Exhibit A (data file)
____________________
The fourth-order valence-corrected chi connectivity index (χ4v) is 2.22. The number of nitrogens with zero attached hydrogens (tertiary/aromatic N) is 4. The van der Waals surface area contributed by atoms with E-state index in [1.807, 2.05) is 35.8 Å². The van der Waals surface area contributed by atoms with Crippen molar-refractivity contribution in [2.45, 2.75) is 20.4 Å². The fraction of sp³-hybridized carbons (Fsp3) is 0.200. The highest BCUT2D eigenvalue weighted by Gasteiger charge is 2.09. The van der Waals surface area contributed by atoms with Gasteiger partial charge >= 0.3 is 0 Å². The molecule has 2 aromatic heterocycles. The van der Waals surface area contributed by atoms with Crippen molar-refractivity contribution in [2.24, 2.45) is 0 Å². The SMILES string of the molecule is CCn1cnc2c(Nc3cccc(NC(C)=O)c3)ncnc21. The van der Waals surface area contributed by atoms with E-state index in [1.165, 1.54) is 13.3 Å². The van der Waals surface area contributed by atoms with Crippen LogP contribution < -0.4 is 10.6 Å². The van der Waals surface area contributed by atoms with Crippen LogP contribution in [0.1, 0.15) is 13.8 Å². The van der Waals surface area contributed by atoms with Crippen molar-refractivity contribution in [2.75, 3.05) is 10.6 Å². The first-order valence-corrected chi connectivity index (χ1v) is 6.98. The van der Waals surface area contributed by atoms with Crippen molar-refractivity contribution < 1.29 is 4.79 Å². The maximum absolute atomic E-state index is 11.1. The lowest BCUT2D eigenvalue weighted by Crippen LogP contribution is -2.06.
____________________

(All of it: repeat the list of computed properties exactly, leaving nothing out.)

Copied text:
The fourth-order valence-corrected chi connectivity index (χ4v) is 2.22. The number of nitrogens with zero attached hydrogens (tertiary/aromatic N) is 4. The van der Waals surface area contributed by atoms with E-state index in [1.807, 2.05) is 35.8 Å². The van der Waals surface area contributed by atoms with Crippen molar-refractivity contribution in [2.45, 2.75) is 20.4 Å². The fraction of sp³-hybridized carbons (Fsp3) is 0.200. The highest BCUT2D eigenvalue weighted by Gasteiger charge is 2.09. The van der Waals surface area contributed by atoms with Gasteiger partial charge >= 0.3 is 0 Å². The molecule has 2 aromatic heterocycles. The van der Waals surface area contributed by atoms with Crippen molar-refractivity contribution in [2.24, 2.45) is 0 Å². The SMILES string of the molecule is CCn1cnc2c(Nc3cccc(NC(C)=O)c3)ncnc21. The van der Waals surface area contributed by atoms with E-state index in [1.165, 1.54) is 13.3 Å². The van der Waals surface area contributed by atoms with Crippen LogP contribution < -0.4 is 10.6 Å². The van der Waals surface area contributed by atoms with Crippen LogP contribution in [0.1, 0.15) is 13.8 Å². The van der Waals surface area contributed by atoms with Crippen molar-refractivity contribution in [2.75, 3.05) is 10.6 Å². The first-order valence-corrected chi connectivity index (χ1v) is 6.98. The van der Waals surface area contributed by atoms with Crippen molar-refractivity contribution < 1.29 is 4.79 Å². The maximum absolute atomic E-state index is 11.1. The lowest BCUT2D eigenvalue weighted by Crippen LogP contribution is -2.06.